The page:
The Consumer Financial Protection Bureau said it ordered U.S. Bank and its partner to return about $6.5 million to service members who had been deceived by the terms and costs of subprime auto loans.
The federal agency said U.S. Bank and Dealer Financial Services created a program called MILES — Millitary Installment Loans and Educational Services — that operated near military bases and pitched subprime loans. The companies didn't accurately disclose the finance charge, annual percentage rate, payment schedules and total loan payments, the CFPB said. MILES also understated the cost of other products sold with the loan, the agency said.
And that's not all. The CFPB charged that MILES had service members pay for these deceptive loans through automatic withdrawals from their paychecks.
The agency said one way it found out about the problem was from a parent who said his 21-year-old son, an infantry soldier with good credit, purchased a $20,000 Dodge Ram through five-year MILES loan at 18 percent interest. With all the add-ons, including warranty, his loan payments amounted to more than 70 percent of his take-home pay, the CFPB said. The father told the CFPB he didn't see any education going on as the "E" in MILES suggested.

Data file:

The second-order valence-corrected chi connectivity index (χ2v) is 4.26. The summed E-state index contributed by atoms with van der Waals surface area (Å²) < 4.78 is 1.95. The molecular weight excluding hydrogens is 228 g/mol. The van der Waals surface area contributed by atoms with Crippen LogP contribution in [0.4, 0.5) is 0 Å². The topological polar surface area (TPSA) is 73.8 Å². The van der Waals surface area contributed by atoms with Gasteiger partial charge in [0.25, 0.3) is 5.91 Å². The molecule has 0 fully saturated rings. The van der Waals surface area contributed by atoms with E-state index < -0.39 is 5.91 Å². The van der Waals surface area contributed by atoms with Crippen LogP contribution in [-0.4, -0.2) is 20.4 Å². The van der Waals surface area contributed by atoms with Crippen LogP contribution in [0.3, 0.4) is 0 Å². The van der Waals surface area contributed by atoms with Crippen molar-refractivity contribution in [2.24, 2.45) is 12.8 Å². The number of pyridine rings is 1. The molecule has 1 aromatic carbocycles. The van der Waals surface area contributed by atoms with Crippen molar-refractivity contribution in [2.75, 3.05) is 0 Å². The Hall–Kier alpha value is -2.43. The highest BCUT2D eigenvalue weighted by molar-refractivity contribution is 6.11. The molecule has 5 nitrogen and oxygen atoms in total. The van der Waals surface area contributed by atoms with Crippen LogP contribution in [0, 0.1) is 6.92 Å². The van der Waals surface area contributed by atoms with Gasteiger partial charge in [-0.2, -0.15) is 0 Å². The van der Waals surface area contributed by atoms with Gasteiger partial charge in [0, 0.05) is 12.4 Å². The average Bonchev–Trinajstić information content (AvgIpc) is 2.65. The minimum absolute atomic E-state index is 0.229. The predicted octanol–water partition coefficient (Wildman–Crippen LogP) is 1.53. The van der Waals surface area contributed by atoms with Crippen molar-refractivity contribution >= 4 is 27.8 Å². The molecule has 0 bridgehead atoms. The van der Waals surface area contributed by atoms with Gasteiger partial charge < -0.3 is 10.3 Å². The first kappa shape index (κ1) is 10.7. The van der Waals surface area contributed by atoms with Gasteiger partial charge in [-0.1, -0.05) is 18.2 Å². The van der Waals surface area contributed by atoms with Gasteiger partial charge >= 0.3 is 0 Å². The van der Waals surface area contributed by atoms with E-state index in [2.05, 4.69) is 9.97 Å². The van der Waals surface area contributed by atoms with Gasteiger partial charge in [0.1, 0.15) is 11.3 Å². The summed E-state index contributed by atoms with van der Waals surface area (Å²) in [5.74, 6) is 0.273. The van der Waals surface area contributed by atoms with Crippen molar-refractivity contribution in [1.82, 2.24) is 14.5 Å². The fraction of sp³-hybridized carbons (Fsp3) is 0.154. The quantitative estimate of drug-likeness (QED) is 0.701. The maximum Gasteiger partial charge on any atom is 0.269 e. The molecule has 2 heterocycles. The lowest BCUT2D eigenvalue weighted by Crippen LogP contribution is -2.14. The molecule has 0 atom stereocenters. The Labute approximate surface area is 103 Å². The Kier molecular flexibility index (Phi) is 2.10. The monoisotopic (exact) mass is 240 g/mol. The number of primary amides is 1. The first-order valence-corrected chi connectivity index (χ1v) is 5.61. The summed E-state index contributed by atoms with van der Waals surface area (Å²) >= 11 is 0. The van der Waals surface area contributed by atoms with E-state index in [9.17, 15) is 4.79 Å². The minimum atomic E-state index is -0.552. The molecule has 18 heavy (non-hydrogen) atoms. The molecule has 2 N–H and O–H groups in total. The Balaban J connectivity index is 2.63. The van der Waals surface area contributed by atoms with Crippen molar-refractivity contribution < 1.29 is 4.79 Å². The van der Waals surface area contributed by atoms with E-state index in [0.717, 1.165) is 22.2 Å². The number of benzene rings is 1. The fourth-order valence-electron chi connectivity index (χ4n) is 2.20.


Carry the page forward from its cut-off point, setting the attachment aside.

Under the CFPB's order, U.S. Bank must repay at least $3.2 million of the undisclosed fees to borrowers, and Dealer Financial Services must return about $3.3 million.
Tom Joyce, spokesman for the bank's parent, U.S. Bancorp, said in an email that MILES is meant to help "junior military personnel, with little to no credit history, to obtain affordable rate auto loans and to receive valuable financial education prior to purchasing their first automobile." He said the rates are competitive with those given to borrowers without a credit history.
Joyce added that the company plans to exit MILES and focus on the educational component of the program.